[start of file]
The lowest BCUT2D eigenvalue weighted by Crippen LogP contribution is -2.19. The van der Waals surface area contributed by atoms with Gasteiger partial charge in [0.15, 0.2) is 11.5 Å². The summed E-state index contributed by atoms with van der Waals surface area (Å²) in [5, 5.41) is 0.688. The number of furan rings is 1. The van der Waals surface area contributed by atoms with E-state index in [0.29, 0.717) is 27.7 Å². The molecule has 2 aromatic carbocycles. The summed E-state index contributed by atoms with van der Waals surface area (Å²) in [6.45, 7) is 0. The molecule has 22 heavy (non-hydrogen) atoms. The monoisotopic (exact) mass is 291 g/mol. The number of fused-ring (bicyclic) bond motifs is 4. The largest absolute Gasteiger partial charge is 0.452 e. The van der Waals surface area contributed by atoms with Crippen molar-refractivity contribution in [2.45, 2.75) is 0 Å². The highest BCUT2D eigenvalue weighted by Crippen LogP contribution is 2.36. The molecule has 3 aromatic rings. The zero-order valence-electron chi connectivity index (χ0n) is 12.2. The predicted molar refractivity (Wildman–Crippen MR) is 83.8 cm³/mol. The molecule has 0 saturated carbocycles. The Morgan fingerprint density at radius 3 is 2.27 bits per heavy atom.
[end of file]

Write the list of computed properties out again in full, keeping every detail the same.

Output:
The lowest BCUT2D eigenvalue weighted by Crippen LogP contribution is -2.19. The van der Waals surface area contributed by atoms with Gasteiger partial charge in [0.15, 0.2) is 11.5 Å². The summed E-state index contributed by atoms with van der Waals surface area (Å²) in [5, 5.41) is 0.688. The number of furan rings is 1. The van der Waals surface area contributed by atoms with E-state index in [0.29, 0.717) is 27.7 Å². The molecule has 2 aromatic carbocycles. The summed E-state index contributed by atoms with van der Waals surface area (Å²) in [6.45, 7) is 0. The molecule has 22 heavy (non-hydrogen) atoms. The monoisotopic (exact) mass is 291 g/mol. The number of fused-ring (bicyclic) bond motifs is 4. The largest absolute Gasteiger partial charge is 0.452 e. The van der Waals surface area contributed by atoms with Crippen molar-refractivity contribution in [2.45, 2.75) is 0 Å². The highest BCUT2D eigenvalue weighted by Crippen LogP contribution is 2.36. The molecule has 3 aromatic rings. The zero-order valence-electron chi connectivity index (χ0n) is 12.2. The predicted molar refractivity (Wildman–Crippen MR) is 83.8 cm³/mol. The molecule has 0 saturated carbocycles. The Morgan fingerprint density at radius 3 is 2.27 bits per heavy atom.